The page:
computerhumor


Vocaloid: Give Me Your Vowels, Your Syllables, Your Huddled Consonants...
by Marjorie Dorfman

The whole of science is nothing more than a refinement of everyday thinking.
– Albert Einstein

How can a new software duplicate all voices since the beginning of recorded time? Vocaloid is the answer and it promises to shake the music world by storm. Read on for more information on a startling innovation.

Surely one of the most amazing new developments has to be Vocaloid, the incredible singing synthesis technology created by Zero-G Limited, a world leader in digital audio and the Yamaha Corporation, the world’s largest manufacturer of musical instruments. Presented at the 2003 Musikmesse in Germany and the Audio Engineering Society convention in the Netherlands last March, Vocaloid mimics the singing voice with a disembodied but surprising accuracy. According to Bill Werde of The New York Times, this new software promises to revolutionize the copyright repercussions of the phrase "losing one’s voice."

Yamaha’s Chief Technical Officer, Masatada Wachi says, "the software features simple commands enabling users to add expressive effects and as Vocaloid runs on Windows-based PCs, we hope that amateur enthusiasts as well as professionals will enjoy creating music with great sounding vocals." According to Zero-G founder and Managing Director, Ed Stratton, "the precise control of melody, words and expression represents a huge leap in potential for everyone, from producers of classical music right through to those working at the cutting edge of dance music and more experimental genres. The results…really have to be heard to be believed."

Vocaloid allows songwriters to generate superb, authentic-sounding singing on their PCs by simply imputing the words and notes of their compositions. In other words, for $200 (the estimated cost of the first generation of software) I can rig my cyber universe so that Elvis will hold all my calls, Nat King Cole can wake me in the morning and Julio Iglesias can read to me at night, (or at least on those nights when I’m not in the mood to listen to the sad ballads of my favorite female vocalist, Billy Holiday).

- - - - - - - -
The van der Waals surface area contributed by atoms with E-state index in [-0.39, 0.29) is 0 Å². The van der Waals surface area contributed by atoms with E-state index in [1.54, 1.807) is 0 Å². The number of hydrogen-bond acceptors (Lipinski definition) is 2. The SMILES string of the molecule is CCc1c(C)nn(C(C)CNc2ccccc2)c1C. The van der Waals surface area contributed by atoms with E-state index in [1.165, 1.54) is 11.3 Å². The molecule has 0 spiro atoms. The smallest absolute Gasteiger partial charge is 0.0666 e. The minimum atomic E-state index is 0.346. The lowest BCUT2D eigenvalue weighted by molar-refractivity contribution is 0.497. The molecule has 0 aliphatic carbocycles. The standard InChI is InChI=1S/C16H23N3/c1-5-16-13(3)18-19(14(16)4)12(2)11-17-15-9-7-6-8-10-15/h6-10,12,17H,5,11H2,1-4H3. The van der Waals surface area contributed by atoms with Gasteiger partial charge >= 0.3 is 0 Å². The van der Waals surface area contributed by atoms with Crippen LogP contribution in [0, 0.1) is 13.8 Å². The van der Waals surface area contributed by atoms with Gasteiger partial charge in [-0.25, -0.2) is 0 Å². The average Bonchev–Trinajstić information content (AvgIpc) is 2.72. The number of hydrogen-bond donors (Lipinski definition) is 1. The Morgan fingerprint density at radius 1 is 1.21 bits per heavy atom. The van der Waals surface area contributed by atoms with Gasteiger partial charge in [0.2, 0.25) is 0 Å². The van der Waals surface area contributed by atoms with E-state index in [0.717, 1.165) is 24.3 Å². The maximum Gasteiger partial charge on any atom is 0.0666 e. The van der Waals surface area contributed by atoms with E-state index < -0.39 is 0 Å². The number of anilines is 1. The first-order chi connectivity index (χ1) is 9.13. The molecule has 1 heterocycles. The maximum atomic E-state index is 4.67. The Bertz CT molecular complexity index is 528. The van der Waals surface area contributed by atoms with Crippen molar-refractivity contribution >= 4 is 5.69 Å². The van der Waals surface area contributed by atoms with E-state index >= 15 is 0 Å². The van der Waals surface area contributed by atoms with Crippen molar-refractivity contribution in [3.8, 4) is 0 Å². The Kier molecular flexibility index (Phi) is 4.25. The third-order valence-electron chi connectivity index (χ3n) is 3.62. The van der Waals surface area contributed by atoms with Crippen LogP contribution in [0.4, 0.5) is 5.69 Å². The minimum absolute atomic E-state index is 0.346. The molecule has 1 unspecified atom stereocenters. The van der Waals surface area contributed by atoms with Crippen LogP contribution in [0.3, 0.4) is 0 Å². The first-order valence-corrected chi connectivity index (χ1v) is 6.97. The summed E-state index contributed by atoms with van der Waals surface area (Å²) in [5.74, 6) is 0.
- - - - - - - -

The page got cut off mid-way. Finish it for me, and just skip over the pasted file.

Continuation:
The amazing process begins with recordings of professional male and female vocalists singing specially constructed phrases of nonsense words with all possible transitions between syllables. The transitions are slightly different depending on the combination of speech sounds called phonemes (not phone home of ET fame). Those differences are a big part of how we understand words and why a vocal track sounds either natural or artificial. For example, the phoneme p sounds slightly different at the beginning of a word than it does at the end, and it affects the vowels next to it differently than the phoneme t.

Sound is synthesized from "vocal libraries" of recordings of actual singers, retaining the qualities of the original singing voices to reproduce real-sounding vocals. Up to now, synthesizers worked well in the simulation of musical instruments but could never duplicate the human singing voice, except in a monotone or robotic way. This is due to the wide range of timbres, articulations and transitions between sounds. Also, the combination of lyrics as well as melody results in a double layer of meaning not found in other instruments. The human ear, too, is so attuned to the voice that the subtlest tonal shifts, errors or anomalies are immediately apparent.